Rethinking Conversion and How We Start Discipleship

Weekend Musings

“Could it be that in these two acts, repentance and baptism, we have the hub or locus of a Christian conversion?  Could it be that this is the twofold pivot on which the whole experience hangs, and by which the experience becomes a true and good beginning to the Christian life and ultimately to the experience of the transforming grace of God? The evangelical community recoils at this suggestion that it is both. Yet in our secular, post-Christian, postmodern, pluralist social context, we urgently need to reconsider what it means to speak of a Christian conversion.” (p. 119)

“If we are going to truly treat conversion seriously, as a deep turning that in turn establishes a person for growth toward the transformation of the whole person–then we need to embrace the biblical understanding of conversion that has, as its two benchmarks, the interior experience of repentant and the exterior experience of baptism. … Repentance is the heart of the matter, virtually equivalent to conversion: conversion, … is fundamentally a matter of a turning of the heart, a reorientation of the inner person toward Christ and toward the reign of Christ.’ (p. 120)

Ambrose of Milan (d. A.D. 397), and the man who had such a powerful influence on Augustine and on Augustine’s conversion “is said to have observed, there are two conversions for those who come into the church: ‘there are water and tears: the water of Baptism and the tears of repentance.” (Cited on page 120 of Transforming Conversion, [Grand Rapids, MI: Baker Books, 2010])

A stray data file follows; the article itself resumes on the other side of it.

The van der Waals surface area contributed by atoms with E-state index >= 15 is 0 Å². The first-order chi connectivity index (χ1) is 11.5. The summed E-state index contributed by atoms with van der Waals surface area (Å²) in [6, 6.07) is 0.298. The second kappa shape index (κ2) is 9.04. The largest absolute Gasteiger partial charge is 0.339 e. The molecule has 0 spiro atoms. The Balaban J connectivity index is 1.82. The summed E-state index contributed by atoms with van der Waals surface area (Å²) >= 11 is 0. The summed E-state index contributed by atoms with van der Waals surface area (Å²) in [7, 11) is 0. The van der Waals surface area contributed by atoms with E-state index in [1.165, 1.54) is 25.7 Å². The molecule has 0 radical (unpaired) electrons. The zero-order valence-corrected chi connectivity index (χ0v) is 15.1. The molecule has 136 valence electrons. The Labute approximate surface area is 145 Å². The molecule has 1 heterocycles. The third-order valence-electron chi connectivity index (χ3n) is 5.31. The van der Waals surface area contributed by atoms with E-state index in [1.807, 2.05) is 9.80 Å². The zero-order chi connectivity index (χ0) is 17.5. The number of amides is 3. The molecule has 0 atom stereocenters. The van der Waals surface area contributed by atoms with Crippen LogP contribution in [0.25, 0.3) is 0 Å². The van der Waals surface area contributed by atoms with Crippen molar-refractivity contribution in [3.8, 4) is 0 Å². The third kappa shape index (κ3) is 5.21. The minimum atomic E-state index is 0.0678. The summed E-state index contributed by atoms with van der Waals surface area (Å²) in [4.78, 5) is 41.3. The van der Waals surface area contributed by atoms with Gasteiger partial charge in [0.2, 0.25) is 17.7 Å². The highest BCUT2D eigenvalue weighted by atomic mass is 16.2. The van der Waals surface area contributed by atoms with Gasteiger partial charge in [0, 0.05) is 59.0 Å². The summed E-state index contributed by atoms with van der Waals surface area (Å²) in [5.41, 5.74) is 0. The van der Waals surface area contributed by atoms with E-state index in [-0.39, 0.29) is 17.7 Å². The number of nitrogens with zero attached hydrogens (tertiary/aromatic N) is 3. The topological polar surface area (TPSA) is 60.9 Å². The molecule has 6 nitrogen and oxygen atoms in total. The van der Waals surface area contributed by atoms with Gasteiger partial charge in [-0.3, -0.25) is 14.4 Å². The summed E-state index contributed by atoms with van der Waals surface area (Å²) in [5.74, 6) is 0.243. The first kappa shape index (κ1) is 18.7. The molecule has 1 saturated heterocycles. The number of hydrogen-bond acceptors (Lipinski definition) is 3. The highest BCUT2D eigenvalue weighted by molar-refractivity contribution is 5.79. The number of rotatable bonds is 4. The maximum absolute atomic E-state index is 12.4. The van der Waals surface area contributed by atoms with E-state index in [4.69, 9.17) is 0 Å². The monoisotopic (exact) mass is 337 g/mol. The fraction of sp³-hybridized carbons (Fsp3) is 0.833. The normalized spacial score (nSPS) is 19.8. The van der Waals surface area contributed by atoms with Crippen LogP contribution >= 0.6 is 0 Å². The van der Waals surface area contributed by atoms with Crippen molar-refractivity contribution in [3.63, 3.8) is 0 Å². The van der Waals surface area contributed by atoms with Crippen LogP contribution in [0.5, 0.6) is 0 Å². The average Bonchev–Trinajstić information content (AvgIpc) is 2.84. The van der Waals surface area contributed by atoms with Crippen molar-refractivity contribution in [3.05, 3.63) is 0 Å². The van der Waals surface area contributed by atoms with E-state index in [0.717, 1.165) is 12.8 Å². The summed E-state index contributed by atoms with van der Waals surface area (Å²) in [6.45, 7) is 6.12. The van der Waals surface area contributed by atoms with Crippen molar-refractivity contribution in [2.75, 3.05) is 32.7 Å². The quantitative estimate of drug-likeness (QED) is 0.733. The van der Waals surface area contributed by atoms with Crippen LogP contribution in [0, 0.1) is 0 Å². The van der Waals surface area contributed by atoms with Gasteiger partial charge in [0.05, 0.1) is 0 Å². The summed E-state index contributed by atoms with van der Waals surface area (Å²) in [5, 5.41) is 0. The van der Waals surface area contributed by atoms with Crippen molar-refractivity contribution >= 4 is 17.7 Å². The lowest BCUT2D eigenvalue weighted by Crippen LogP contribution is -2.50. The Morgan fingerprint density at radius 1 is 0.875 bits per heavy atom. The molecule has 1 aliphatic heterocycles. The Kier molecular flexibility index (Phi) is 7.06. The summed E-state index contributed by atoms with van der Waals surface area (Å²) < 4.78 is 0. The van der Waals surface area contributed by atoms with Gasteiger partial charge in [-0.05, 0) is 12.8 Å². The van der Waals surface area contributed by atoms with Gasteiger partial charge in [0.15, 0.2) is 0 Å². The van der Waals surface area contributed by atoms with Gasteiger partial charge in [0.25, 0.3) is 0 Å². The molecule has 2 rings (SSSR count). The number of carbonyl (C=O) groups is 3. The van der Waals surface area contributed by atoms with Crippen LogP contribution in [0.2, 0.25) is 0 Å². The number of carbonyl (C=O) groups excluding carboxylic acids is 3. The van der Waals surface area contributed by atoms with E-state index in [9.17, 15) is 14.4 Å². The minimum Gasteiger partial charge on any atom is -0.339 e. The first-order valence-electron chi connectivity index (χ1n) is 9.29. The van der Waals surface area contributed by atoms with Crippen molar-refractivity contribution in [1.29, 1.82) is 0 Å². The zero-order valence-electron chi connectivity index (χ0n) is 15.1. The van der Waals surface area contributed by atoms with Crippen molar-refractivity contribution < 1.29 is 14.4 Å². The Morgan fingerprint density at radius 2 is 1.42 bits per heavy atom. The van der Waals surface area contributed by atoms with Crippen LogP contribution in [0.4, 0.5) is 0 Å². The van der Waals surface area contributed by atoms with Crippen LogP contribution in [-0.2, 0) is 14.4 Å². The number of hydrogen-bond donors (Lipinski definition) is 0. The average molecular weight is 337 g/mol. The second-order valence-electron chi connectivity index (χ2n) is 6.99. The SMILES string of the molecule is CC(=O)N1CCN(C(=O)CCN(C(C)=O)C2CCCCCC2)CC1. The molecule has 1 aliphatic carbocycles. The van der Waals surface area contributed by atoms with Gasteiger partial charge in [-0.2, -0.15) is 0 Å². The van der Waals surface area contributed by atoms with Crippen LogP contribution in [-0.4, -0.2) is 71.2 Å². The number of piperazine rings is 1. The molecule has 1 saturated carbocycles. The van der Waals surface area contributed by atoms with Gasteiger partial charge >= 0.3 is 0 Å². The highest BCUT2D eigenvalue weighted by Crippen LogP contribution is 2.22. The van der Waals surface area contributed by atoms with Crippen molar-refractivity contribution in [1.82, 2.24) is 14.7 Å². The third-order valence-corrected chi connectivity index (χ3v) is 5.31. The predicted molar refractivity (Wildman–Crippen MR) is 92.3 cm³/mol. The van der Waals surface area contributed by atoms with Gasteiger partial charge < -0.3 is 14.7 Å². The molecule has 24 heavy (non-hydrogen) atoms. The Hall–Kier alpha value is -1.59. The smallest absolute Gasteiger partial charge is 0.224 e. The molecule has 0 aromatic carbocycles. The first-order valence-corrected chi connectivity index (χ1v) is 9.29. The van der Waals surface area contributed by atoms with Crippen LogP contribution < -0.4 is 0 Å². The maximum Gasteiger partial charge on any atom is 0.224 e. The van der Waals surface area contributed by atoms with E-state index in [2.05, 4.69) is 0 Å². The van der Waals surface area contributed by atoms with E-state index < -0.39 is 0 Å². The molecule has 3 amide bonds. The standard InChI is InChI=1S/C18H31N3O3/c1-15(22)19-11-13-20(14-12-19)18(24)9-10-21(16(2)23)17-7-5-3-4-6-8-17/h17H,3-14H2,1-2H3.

5 thoughts on “Rethinking Conversion and How We Start Discipleship

  1. Is this a new book or is it “Beginning Well” retitled. I read BW while researching a paper on A Theology of Conversion and was deeply challenged by Smith. I have read a few other things by him and find him to be insightful.

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  2. A slippery slope! Brother, of course you know this, many of the church fathers, including Augustine, were muddled up in the area of water baptism. (i.e. infant baptism) If we make water baptism ‘part of the conversion’ instead of seeing it as an ‘expression of the conversion,’ I see no way around embracing a false gospel at worst and/or creating great confusion at best.

    Any position in regards to baptism will domino through every doctrinal issue regarding salvation. (regeneration, Holy Spirit, faith, righteousness, etc.) Maybe I’m missing what Gordon Smith is attempting to say with just a small ‘sound bite.’ Anyway, interesting nonetheless…

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      1. That’s good to know. I look forward to the follow quotes brother! So now you are teasing me with another book to add to my reading collection. Well, at least I can hand a list of books to my wife when she asks what I want for Christmas. 🙂

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